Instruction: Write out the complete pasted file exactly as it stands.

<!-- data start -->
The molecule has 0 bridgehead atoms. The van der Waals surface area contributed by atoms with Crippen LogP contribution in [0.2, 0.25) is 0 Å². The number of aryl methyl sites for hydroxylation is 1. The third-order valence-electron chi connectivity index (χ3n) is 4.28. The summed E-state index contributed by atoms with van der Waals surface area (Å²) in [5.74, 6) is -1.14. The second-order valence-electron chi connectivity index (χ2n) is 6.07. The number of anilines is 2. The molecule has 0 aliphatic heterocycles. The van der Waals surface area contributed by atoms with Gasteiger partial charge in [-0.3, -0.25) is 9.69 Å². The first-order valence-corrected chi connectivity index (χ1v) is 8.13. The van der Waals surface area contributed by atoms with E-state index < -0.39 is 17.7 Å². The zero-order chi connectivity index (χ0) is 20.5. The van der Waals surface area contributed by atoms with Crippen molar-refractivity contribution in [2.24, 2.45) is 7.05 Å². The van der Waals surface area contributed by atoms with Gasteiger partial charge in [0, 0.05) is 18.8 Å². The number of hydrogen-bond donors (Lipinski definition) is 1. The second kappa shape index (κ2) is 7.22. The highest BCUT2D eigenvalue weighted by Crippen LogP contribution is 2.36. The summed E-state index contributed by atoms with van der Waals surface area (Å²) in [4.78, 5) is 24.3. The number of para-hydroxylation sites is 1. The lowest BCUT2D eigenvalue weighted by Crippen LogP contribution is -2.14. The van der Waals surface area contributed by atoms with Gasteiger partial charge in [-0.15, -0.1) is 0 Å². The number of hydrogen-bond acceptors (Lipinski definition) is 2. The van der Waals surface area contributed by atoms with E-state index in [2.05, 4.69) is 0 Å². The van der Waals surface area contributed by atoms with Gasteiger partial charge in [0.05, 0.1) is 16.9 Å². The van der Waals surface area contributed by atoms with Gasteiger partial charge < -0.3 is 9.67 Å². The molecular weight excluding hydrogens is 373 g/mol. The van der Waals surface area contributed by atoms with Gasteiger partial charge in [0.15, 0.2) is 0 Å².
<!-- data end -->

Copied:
The molecule has 0 bridgehead atoms. The van der Waals surface area contributed by atoms with Crippen LogP contribution in [0.2, 0.25) is 0 Å². The number of aryl methyl sites for hydroxylation is 1. The third-order valence-electron chi connectivity index (χ3n) is 4.28. The summed E-state index contributed by atoms with van der Waals surface area (Å²) in [5.74, 6) is -1.14. The second-order valence-electron chi connectivity index (χ2n) is 6.07. The number of anilines is 2. The molecule has 0 aliphatic heterocycles. The van der Waals surface area contributed by atoms with Gasteiger partial charge in [-0.3, -0.25) is 9.69 Å². The first-order valence-corrected chi connectivity index (χ1v) is 8.13. The van der Waals surface area contributed by atoms with E-state index < -0.39 is 17.7 Å². The zero-order chi connectivity index (χ0) is 20.5. The van der Waals surface area contributed by atoms with Crippen molar-refractivity contribution in [2.24, 2.45) is 7.05 Å². The van der Waals surface area contributed by atoms with Gasteiger partial charge in [0, 0.05) is 18.8 Å². The number of hydrogen-bond donors (Lipinski definition) is 1. The second kappa shape index (κ2) is 7.22. The highest BCUT2D eigenvalue weighted by Crippen LogP contribution is 2.36. The summed E-state index contributed by atoms with van der Waals surface area (Å²) in [4.78, 5) is 24.3. The number of para-hydroxylation sites is 1. The lowest BCUT2D eigenvalue weighted by Crippen LogP contribution is -2.14. The van der Waals surface area contributed by atoms with Gasteiger partial charge in [-0.15, -0.1) is 0 Å². The number of hydrogen-bond acceptors (Lipinski definition) is 2. The van der Waals surface area contributed by atoms with E-state index in [2.05, 4.69) is 0 Å². The van der Waals surface area contributed by atoms with Gasteiger partial charge in [0.05, 0.1) is 16.9 Å². The van der Waals surface area contributed by atoms with Gasteiger partial charge < -0.3 is 9.67 Å². The molecular weight excluding hydrogens is 373 g/mol. The van der Waals surface area contributed by atoms with Gasteiger partial charge in [0.15, 0.2) is 0 Å².